Of course, it was just one day, one small slice of time. Hardly a reliable sample size for any study. But I wonder if I kept going back to this gym, would I see the same thing day in and day out — women on machines and in group classes, and men wherever the heck they please? The only thing that I can think that it really came down to is comfort. Comfort in doing what you already know, and the possibility of serious discomfort when entering the “guys area” (or maybe just in trying something new).

Many women are probably very uncomfortable in entering the free weight area, especially if it’s in a separate room than the rest of the equipment. True, there are a lot of big, sweaty men in there, but truth be told, most of them couldn’t care less about who else enters the weight room. Sure, there may be some jerks who think that “women don’t belong” (it pains me to write that, but it’s true), but you’ll find a select few jerks in every walk of life, and we can’t be avoiding all new places just because of the unfortunate few.

So today is a call to women everywhere. Pick up those weights, use that bench, pick up a barbell to feel the weight of it in your hands (it’s powerful, trust me). Let everyone know that the weight room is not the “guys area”, it’s the weight room, plain and simple. We all belong, we all have a place in there, and we all have the right to better ourselves through strength. And if there is some jerk who makes you feel small for entering “his” area of the gym, pay him no mind. He is not worth your time, and your energy is better spent on the barbell, anyway.

5 thoughts on “Where Are All The Ladies?

  1. I haven’t picked up a weight in a year – it has a bit to do with the gym and some to do with injury. I need to get back I there


  2. I just started at a new gym and noticed that at 6:30 on a Friday evening I was the only woman in the weights area. At one point, 1 other woman was in there too. That’s it. I’m always incredibly timid about doing anything outside of my comfort zone, and diving into the world of lifting was no different. Especially since I’m obese. I’m afraid of doing something “wrong”, or taking too long to do something, or what people might think when they see my teeny tiny weights. Seeing more women in that part of the gym would make it all SO much easier!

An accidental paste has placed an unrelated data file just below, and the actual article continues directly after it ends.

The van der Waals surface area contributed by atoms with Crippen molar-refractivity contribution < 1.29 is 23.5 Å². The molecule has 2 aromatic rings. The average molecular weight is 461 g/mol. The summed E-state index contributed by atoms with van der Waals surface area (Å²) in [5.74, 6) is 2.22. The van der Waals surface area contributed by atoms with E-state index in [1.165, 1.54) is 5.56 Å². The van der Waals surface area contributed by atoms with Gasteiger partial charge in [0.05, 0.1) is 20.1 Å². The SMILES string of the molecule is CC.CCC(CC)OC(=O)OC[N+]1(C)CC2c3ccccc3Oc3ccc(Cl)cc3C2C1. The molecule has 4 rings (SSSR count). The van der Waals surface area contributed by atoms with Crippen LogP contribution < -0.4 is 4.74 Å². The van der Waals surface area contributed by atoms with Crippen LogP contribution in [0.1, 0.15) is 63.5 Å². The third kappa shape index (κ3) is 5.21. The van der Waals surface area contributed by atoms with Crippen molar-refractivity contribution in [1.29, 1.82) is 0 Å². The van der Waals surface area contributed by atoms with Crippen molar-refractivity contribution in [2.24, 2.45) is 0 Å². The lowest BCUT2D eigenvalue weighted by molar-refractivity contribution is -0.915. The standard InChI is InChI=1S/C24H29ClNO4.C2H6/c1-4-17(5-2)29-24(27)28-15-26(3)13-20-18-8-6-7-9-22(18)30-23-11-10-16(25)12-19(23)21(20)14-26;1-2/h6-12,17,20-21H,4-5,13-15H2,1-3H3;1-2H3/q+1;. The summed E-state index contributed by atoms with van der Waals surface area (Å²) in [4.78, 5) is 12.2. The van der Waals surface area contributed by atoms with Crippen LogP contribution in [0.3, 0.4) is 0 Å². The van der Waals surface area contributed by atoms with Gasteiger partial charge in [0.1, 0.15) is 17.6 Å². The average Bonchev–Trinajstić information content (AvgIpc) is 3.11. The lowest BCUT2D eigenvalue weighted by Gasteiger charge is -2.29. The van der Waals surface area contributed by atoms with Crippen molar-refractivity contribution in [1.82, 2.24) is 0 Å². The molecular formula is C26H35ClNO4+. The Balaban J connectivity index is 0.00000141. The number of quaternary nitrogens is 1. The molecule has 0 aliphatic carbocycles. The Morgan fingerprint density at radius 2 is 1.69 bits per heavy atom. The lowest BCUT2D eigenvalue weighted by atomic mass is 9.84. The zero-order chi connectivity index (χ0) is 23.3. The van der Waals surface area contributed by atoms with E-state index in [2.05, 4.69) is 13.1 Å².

3. Sadly, this tends to be the case! I frequent the “heavier lifting” area of one of my gyms during lunch a few days a week and tend to be the only female down there. I was nervous as hell the first time I went in there because of it, but after that I started to feel more comfortable. My issue isn’t with guys not being friendly and welcoming, but moreso that they creep me out because they watch my every move and check me out- which I HATE!!! Let me get in there and do my thing without being stared at, thankyouverymuch. I think trying new things for anyone can be intimidating, especially if you’re the only female in the weight area AND it’s not something you’re entirely comfortable with even if you were on your own. I can only hope that people like us can inspire other women to break out of their comfort zone and feel comfortable entering and utilizing ALL areas of the gym!

  4. Come with me to mine!!!